As the weather gets warmer, Minnesotans start to head outdoors to soak up the sunshine and enjoy a cool breeze. But even when it's nice outside, enjoying the view from the deck can be hard when the pond in the backyard is cloudy, brown and filled with sludge.

The city receives about half a dozen complaints from residents each year about the appearance of the ponds, which are cloudy, algae-filled and unsightly. Two years after instituting a new utility fee designed in part for the purpose of maintaining the ponds, the city is starting to clean them up.

Northfield City Councilor Erica Zweifel, who supports the new maintenance plan, feels that it's important for the city to maintain its stormwater pond system.

"Some of these stormwater ponds have filled in to the point of no longer functioning as storm water infrastructure," Zweifel said. "These ponds need scheduled maintenance to retain their functionality as part of our storm water system."

The area ponds, which run directly into the Cannon River, are designed to store runoff and slow the speed at which excess water reaches the river. This prevents flooding and decreases the volume of pollutants that seep into the Cannon River.

But over time, the ponds can accumulate too much sediment, which includes sand, grass and leaves that blow into ponds from the properties that surround them. High levels of runoff and sedimentation not only turn ponds into eyesores, but deter the ponds from holding as much water and fulfilling their original purpose.

This fall, the city will start maintenance work on city stormwater ponds to restore them to optimal functionality.

In 1984, the Cannon River was designated as "wild and scenic" by the state, which brings a strict management plan the city needs to follow. The rules of the management plan, according to the Minnesota Department of Natural Resources, "work together with local zoning ordinances to protect the rivers from pollution, erosion, over-development, and degradation." The goal of the pond maintenance project is to restore Northfield ponds and the Cannon River to the same runoff levels measured in 1984.

According to Brian Welch, engineering resources manager for the city of Northfield, the Cannon River and the ponds that flow into it have seen a significant increase in sedimentation and runoff since then.

"We knew we needed to reduce the runoff levels to 1984, so we had to go back and look [at the Cannon River]," he said. "Now we know we need to cut the levels in half. We knew that a number of ponds needed work."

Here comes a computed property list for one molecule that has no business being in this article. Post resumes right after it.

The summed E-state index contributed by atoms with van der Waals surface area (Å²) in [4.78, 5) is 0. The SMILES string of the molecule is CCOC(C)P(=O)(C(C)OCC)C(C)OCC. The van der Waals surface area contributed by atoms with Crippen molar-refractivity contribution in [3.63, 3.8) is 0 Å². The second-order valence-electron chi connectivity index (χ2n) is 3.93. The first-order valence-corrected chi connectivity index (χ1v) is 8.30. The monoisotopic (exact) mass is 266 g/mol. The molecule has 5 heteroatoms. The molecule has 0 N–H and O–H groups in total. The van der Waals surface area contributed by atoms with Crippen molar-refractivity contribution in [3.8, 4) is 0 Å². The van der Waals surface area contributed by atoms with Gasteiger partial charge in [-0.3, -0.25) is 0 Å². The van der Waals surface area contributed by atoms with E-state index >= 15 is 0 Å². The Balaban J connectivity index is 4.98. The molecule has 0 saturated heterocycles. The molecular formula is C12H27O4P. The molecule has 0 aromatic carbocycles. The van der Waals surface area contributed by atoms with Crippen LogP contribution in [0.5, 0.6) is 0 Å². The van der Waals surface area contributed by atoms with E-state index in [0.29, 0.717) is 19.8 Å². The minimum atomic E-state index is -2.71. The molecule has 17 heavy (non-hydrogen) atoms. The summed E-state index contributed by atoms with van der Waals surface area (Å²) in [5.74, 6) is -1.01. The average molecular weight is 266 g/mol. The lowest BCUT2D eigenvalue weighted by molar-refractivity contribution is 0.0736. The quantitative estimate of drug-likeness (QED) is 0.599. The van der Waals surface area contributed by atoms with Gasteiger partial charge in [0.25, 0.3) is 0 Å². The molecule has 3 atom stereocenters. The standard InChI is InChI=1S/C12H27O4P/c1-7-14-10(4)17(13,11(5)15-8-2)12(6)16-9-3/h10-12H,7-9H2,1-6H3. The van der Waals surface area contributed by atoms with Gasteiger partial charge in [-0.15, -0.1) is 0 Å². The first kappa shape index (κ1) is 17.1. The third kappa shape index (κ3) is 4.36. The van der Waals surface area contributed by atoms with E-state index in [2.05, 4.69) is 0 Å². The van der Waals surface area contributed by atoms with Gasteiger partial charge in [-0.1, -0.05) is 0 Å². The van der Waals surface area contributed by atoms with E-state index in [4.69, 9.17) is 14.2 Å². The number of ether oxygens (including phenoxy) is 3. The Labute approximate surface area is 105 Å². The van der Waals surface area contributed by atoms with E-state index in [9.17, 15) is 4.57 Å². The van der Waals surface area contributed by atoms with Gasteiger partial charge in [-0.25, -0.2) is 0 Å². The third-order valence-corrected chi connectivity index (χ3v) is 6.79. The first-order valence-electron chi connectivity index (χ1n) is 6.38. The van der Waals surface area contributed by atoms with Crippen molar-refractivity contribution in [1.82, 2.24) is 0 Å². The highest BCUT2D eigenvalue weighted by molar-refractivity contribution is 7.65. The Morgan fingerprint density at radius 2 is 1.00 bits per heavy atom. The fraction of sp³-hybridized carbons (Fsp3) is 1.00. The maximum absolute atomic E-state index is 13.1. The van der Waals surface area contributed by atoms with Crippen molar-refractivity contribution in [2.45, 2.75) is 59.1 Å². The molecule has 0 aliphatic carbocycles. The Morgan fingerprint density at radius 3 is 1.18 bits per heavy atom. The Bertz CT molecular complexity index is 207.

With that in mind, Welch and his team have proposed a pond maintenance and rehabilitation program designed to return Northfield ponds to their original states.

In a plan to dredge the ponds and restore them to their original dimensions, six have gotten priority: Rosewood, Grant Park, John North Park, Hidden Valley and Sibley View (East and West). Rosewood, located at the corner of Heywood Road and Creek Lane, is about 10 years old and has about 29 percent sedimentation. It will cost around $58,600 to maintain.

Funding for the project comes from the city's stormwater utility fee, which was established in 2008. The fee is paid by each city property holder and is part of their monthly utility bill. Currently, city residents with average-sized lots pay about $13 per month. The city will use these funds to clean up approximately one pond per year for the next six years, and will reassess the less-prioritized ponds and the budget after that.

Zweifel believes the expense of dredging the ponds will save money in the future, as upkeep on the ponds will cost less once each pond is restored.

"Once we are caught up on getting these ponds back to a functional state, we can switch to a more constant upkeep plan for all the ponds and save money in the long run, because upkeep is cheaper than the major overhauls that we are facing now," Zweifel said.

Welch estimates that the Rosewood project will take two or three weeks to complete, with only minimal disruption to the streets and neighbors nearby. The pond will look more or less the same from the surface, but will be restored to its original dimensions and capacity. The ability of the ponds to hold as much water as they were designed for is an important part of the city's water maintenance plan. Clearing out the buildup at the bottom of the ponds will allow for better, cleaner drainage into the Cannon River, as well as the possibility of improved aesthetics.

"We want to make sure that runoff is going where it's supposed to," emphasized Welch, "These ponds serve a very functional purpose."

— Reach Intern Kaylin Hreha at 645-1114.

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